Gilbert Miles, lieutenant governor of the Cheyenne & Arapaho Tribes, said there is awareness about the dangers of recreational tobacco use, but ultimately people make their own choices.

“Not that I’ve been in many, but there are a lot of bars with people sitting in there drinking and smoking,” Miles said. “I don’t see anybody complaining about that, and these people are walking in on their own knowing smoking is there. If somebody had a problem with the smoking, just don’t come in the front door.”

Miles said any move to end smoking in tribal casinos would hurt their bottom lines.

“Taking smoking out of casinos would kill about half of the casinos because they would go someplace else,” he said.

Still, Miles said the health issue is relevant to tribal governments.

“We just passed a resolution in our tribe where there is no smoking in our facilities or anything we own, except for casinos,” Miles said.

Cheyenne & Arapaho Tribes Lt. Gov. Gilbert Miles
Cheyenne & Arapaho Tribes Lt. Gov. Gilbert Miles, top center, speaks during a press conference Thursday, Dec. 19, 2019, at the River Spirit Casino in Tulsa, Oklahoma. (Tres Savage)

Anoatubby: ‘We’re trying to move forward’

Less than two weeks before the end of the year, it remains unclear whether Stitt will blink on his position that the compacts expire Jan. 1. After Thursday’s tribal press conference, he released a statement indicating no such intention.

“The State offered the extension to protect the parties’ legal positions and to provide legal certainty to those working with or visiting the casinos as the Jan. 1, 2020 deadline approaches,” Stitt said. “I am disappointed that the tribes turned our offer down and refused our requests to negotiate new compact terms that better address the parties’ changing needs. I will continue to work to protect the state’s interests, and I hope that those running the casino industry will negotiate with the State in good faith as these compacts demand.”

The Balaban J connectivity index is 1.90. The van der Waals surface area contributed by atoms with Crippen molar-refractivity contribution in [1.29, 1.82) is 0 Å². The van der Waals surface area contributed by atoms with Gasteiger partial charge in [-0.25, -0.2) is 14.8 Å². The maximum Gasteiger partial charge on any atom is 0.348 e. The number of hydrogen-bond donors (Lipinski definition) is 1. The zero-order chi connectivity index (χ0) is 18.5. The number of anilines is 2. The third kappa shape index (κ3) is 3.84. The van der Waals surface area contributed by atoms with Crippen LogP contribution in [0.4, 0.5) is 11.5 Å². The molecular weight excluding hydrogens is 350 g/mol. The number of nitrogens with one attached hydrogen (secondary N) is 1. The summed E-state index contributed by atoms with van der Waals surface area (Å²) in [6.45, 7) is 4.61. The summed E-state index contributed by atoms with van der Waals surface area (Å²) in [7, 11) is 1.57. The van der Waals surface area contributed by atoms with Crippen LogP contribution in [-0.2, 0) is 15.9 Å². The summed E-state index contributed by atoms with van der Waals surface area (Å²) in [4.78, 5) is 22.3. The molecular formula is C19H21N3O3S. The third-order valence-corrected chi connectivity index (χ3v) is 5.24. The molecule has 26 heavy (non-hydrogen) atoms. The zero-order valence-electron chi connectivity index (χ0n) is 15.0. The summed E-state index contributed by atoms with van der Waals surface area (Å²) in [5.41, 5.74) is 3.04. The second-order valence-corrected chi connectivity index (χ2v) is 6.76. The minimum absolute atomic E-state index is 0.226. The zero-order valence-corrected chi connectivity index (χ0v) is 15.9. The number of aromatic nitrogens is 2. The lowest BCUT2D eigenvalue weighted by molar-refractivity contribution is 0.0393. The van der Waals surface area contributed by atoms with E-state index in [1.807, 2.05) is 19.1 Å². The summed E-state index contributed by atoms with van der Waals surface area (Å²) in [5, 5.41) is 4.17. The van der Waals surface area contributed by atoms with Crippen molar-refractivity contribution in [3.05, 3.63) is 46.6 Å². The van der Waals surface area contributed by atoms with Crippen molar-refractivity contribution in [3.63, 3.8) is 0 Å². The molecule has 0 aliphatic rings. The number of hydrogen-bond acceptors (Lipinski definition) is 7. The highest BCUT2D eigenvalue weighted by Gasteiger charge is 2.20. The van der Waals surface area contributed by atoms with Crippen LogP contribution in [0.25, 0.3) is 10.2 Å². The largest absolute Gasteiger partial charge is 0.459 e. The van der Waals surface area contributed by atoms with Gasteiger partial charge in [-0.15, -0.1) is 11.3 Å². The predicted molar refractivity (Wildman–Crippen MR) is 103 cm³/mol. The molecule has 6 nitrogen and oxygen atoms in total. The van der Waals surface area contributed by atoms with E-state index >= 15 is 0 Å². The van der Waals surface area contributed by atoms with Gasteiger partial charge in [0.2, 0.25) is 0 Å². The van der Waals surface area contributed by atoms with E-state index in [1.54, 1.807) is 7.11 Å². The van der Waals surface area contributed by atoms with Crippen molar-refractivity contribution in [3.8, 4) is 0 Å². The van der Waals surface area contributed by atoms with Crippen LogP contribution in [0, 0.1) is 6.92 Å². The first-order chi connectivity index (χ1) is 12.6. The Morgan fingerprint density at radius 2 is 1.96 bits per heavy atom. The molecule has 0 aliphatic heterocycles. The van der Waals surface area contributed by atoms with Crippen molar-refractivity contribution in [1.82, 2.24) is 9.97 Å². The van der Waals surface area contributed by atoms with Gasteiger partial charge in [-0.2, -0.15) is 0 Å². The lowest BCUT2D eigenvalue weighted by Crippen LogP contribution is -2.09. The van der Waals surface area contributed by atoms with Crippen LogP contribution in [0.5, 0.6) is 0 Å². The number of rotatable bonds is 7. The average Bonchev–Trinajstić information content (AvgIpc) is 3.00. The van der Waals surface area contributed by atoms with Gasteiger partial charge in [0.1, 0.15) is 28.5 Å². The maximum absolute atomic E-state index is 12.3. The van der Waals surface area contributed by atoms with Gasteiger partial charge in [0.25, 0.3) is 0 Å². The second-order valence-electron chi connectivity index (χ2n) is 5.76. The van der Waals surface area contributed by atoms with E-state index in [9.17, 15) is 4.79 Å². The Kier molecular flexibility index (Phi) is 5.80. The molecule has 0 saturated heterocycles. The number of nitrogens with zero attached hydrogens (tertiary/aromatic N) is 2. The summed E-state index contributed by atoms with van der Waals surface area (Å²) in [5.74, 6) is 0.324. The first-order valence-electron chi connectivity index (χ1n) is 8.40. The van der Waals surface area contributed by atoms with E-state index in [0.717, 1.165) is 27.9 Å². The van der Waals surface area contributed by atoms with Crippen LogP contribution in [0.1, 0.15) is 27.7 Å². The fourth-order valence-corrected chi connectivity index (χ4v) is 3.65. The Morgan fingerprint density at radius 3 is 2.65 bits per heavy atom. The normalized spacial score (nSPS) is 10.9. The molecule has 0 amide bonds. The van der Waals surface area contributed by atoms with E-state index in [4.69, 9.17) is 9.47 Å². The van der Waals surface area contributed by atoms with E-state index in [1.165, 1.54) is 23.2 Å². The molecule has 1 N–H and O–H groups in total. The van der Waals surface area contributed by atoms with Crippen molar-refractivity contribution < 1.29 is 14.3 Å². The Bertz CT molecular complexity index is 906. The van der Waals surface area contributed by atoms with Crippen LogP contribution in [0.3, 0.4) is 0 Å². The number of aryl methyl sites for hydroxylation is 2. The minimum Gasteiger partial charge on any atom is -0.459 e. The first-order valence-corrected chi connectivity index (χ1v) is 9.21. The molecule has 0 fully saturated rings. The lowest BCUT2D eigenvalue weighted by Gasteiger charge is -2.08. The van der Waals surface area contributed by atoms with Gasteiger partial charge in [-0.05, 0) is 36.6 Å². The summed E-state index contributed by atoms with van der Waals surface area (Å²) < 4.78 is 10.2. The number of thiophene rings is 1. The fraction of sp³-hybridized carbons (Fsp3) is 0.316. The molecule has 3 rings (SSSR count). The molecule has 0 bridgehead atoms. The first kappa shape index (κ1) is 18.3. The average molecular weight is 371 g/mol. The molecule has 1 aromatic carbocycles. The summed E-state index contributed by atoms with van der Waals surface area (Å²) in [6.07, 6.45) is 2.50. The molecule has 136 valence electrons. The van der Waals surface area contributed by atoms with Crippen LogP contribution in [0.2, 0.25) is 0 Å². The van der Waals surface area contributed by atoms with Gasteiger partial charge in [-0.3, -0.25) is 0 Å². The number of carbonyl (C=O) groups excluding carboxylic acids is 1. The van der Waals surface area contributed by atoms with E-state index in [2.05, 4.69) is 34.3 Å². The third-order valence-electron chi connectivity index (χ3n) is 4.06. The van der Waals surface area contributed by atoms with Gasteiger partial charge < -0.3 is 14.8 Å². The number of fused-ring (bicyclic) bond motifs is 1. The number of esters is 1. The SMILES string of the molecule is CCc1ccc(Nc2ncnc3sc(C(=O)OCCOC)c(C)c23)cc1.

On multiple occasions, Stitt has used language to describe the situation — such as referring to the “compacts” as “contracts” — that has raised eyebrows among tribal citizens.

“Being new to the job, in July he made some statements that we’re in fact not taken very well,” Chickasaw Nation Gov. Bill Anoatubby said after Thursday’s event. “But we have to look beyond that. We’re trying to move forward with this compact. We all agree that it auto renews, and we are a little puzzled by why the state is taking a different position.”

Outgoing Muscogee (Creek) Nation Chief James Floyd agreed with Anoatubby.

“We are in a relationship with the governor. Our citizens see the same thing you and I see in the news media. But at the same time as a leader of the tribe, we know we have to get beyond that. He has been the governor for about a year now, so we are trying to get this relationship going. We are very hopeful we can put everything behind us.”

Anoatubby and others reiterated their willingness to negotiate changes to tribal payments to the state called exclusivity fees. Such an increase in those fees would have to be derived from the exchange of an additional item of value, such as sportsbook and mobile gambling.

“We stand united today on the belief that mutual respect leads to productive partnerships and benefits to the state of Oklahoma and our sovereign nations,” Morgan said to start Thursday’s press conference. “We stand united today disheartened that Gov. Stitt’s dispute has damaged the spirit of cooperation and collaboration forged over the past 15 years between tribes and the state of Oklahoma.”

(Editor’s note: The United for Oklahoma campaign purchased advertising on NonDoc through the end of 2019. This story was updated to correct a typo in the name of the River Spirit Casino. NonDoc regrets the error.)